Disclaimer: All numbers used are conservative, meaning it is probably more beneficial to use ultracapacitors than the numbers stated here
average number of miles a bus is driven per year is 12,000 (US EPA)
mileage of the bus is 3mpg
it takes about 8.4MJ to drive 1 miles
there are 125MJ in a gallon of gas
electricity in CA is generated by NG and is 1/3 efficient
20gC/MJ for petroleum
15gC/MJ for natural gas
Internal Combustion Engine:
*Numbers do not account for carbon dioxide lost to the environment due to extraction of petroleum.
electrical to mechanical
*Numbers do not account for carbon dioxide lost to the environment due to extraction of natural gas.
Ratio of Carbon Dioxide Emissions = 37000kg/21000kg which equals ~ 2.
But California generates electricity from NG with better than 33% efficiency, no?
As you can see, ICE's are responsible for emitting 2 times as much Carbon Dioxide as our ultracapacitor bus.
Another important fact that we must not forget is there exists a way in which this amount of CO2 from the electric vehicle can be reduced even further. The idea of electrical energy is extremely powerful because it can be produced not only through the burning of coal and natural gas, but through nuclear , wind, solar, and geothermal power generation. Should policy makers and energy firms adhere to the set standards and goals aimed at creating a certain percentage of electrical energy through renewables, our hybrid vehicle of ultracapacitors have the potential to actually live up to its zero emissions (not in actuality, but once on the road it should) name. One feasible way of doing this is placing photovoltaics on the roof of our bus to gain energy from the sun to power itself.
The percentage shows how much energy is gained by regenerative breaking
Specifics of Design and Necessary Infrastructure:
Through our excel sheet we realized that we need approximately 8.4 MJ to power the bus for 1 mile, which is approximately how far a bus might need to travel to a bus stop to recharge. If we use 75 capacitors in one "pack" we would require about 11 packs because each pack holds .8 MJ of energy which is a total of 8.8 MJ. While this may seem like is may be cutting it short and look like it is not accounting for constant stopping and starting. This number does not account for regenerative breaking which would allow us to gain energy back every time we decelerated. Regenerative breaking occurs by switching the DC motor into a generator by changing the direction they spin, by doing this we create brake energy.
Photovoltaics in action!
While there is no grid infrastructure to allow us to charge buses at bus stops, the implementation of such infrastructure would not be incredibly costly or burdensome. Because our packs would run at 200 V because the individual capacitors in the pack are in series, if the packs were charged in parallel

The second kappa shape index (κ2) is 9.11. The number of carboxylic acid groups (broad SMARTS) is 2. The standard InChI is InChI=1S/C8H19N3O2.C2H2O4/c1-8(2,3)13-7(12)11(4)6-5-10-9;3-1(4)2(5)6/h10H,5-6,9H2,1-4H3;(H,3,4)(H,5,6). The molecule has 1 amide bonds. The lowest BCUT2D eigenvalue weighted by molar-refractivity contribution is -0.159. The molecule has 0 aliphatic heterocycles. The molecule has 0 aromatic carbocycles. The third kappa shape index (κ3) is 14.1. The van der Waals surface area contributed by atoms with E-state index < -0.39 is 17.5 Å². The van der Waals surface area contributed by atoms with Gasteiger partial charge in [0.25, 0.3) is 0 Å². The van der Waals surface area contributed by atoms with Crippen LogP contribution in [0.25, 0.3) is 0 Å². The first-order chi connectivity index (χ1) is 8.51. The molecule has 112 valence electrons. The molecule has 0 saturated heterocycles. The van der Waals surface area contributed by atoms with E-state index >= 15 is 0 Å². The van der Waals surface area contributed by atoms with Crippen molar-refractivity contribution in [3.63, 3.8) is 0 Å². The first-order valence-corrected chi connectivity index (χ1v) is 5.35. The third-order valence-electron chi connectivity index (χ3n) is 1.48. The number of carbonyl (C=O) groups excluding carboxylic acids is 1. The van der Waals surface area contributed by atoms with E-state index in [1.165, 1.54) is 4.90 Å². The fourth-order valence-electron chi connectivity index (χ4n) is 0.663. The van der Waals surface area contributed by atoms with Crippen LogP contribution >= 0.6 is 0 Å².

, we would only need a voltage of 200V and this would also shorten the charge time and make it much more convenient to charge them as opposed to individually charging each pack for 200 V. Electrical lines would merely need to be converted to an outlet that a bus would be able to charge in at 200 V. This means that a transformer would need to be installed to increase the voltage to 200V and a full wave rectifier to convert the AC signal to a DC one. Best case scenario, we would install photovoltaics at the bus stop that would allow us to create an even lower emitting hybrid that would run purely off of solar, both on the bus and at the bus stops.
Another important part of our design is a computer that would allow the packs of ultracapacitors to be switched once a minimum voltage, which we determined to be 100V, to ensure that the bus would still be able to run.
If we use Maxwell ultracapacitors and buy in bulk over 100 ultracapacitors, each ultracapacitor would cost $80. We would need 825 ultracapacitors, that means that it would cost $66,000.
If we use a national gasoline average of $3.85
The cost of fuel for an ICE would be around $15,000.
If we use an average electrical price of 15 cents/kWh
The cost for our ultracapacitors would be around $5,000.
8.4MJ/ .85% efficiency
The Monetary Benefits of Turning to Ultracapacitors.
Internal Combustion Engine Emissions
electrical to mechanical
This is approximately 57% BAU(Business As Usual) emissions.
Summary of Design:
Our bus plans to hold 40 passengers not including the driver
A 200V electric DC motor that doubles as a generator
11 packs of ultracapacitors that would house 75 ultracapacitors in series per pack
Dimensions: 40 ft length; 8 ft width; and 11 ft height (based on a similar ultracapacitor bus)
A computer to control switching of ultracapacitor packs when voltage drops below a threshold value ~100V
A photovoltaic grid that would be implemented at bus stops and atop the bus to create a lower emitting hybrid bus.
Transformers and full wave rectifiers to step up the voltage to the 200V and convert the AC signal to a DC one
Step down voltage to power radio, computers, etc
Incorporate regenerative braking to gain lost energy
Curb weight~ 13 tons (based on a similar ultracapacitor bus)
Overall a very feasible design, however, it would be much more expensive and complicated to retro-fit a bus and so the cheapest way would be to construct buses as ultracapacitor buses. If this were done, these would significantly reduce the global carbon emissions and be cost effective too.
Schematic of a bus. Ultracapacitors would be held beneath the passengers between the wheels. The motor would be housed beneath the driver
Ultracapacitor Spreadsheet Model (1).xlsx
United States EPA
Dr. Thomas Bensky